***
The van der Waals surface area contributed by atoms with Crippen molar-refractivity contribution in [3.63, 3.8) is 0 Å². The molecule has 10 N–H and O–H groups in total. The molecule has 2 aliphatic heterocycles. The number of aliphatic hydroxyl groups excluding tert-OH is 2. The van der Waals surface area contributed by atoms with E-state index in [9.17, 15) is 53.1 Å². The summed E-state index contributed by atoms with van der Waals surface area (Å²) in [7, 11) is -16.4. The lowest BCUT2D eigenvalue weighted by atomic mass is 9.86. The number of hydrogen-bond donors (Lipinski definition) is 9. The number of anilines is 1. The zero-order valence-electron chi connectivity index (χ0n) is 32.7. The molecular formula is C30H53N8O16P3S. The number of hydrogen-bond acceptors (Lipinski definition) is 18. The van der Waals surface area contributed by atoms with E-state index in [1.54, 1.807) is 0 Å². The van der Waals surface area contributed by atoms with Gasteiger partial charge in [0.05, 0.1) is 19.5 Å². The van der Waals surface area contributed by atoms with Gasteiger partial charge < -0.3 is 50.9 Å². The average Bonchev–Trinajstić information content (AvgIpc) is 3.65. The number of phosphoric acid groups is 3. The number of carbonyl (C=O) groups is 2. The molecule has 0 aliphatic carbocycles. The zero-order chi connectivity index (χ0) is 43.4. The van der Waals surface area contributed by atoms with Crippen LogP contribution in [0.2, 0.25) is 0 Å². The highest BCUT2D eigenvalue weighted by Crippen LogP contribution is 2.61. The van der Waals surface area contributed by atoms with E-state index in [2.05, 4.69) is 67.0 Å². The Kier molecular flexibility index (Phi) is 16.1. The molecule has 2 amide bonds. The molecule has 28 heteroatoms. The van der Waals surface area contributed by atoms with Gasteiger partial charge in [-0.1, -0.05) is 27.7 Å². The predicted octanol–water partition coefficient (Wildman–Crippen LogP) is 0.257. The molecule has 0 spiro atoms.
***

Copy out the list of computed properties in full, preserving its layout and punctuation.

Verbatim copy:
The van der Waals surface area contributed by atoms with Crippen molar-refractivity contribution in [3.63, 3.8) is 0 Å². The molecule has 10 N–H and O–H groups in total. The molecule has 2 aliphatic heterocycles. The number of aliphatic hydroxyl groups excluding tert-OH is 2. The van der Waals surface area contributed by atoms with E-state index in [9.17, 15) is 53.1 Å². The summed E-state index contributed by atoms with van der Waals surface area (Å²) in [7, 11) is -16.4. The lowest BCUT2D eigenvalue weighted by atomic mass is 9.86. The number of hydrogen-bond donors (Lipinski definition) is 9. The number of anilines is 1. The zero-order valence-electron chi connectivity index (χ0n) is 32.7. The molecular formula is C30H53N8O16P3S. The number of hydrogen-bond acceptors (Lipinski definition) is 18. The van der Waals surface area contributed by atoms with E-state index in [1.54, 1.807) is 0 Å². The van der Waals surface area contributed by atoms with Gasteiger partial charge in [0.05, 0.1) is 19.5 Å². The van der Waals surface area contributed by atoms with Gasteiger partial charge < -0.3 is 50.9 Å². The average Bonchev–Trinajstić information content (AvgIpc) is 3.65. The number of phosphoric acid groups is 3. The number of carbonyl (C=O) groups is 2. The molecule has 0 aliphatic carbocycles. The zero-order chi connectivity index (χ0) is 43.4. The van der Waals surface area contributed by atoms with Crippen LogP contribution in [0.2, 0.25) is 0 Å². The highest BCUT2D eigenvalue weighted by Crippen LogP contribution is 2.61. The van der Waals surface area contributed by atoms with E-state index in [2.05, 4.69) is 67.0 Å². The Kier molecular flexibility index (Phi) is 16.1. The molecule has 2 amide bonds. The molecule has 28 heteroatoms. The van der Waals surface area contributed by atoms with Gasteiger partial charge in [-0.1, -0.05) is 27.7 Å². The predicted octanol–water partition coefficient (Wildman–Crippen LogP) is 0.257. The molecule has 0 spiro atoms.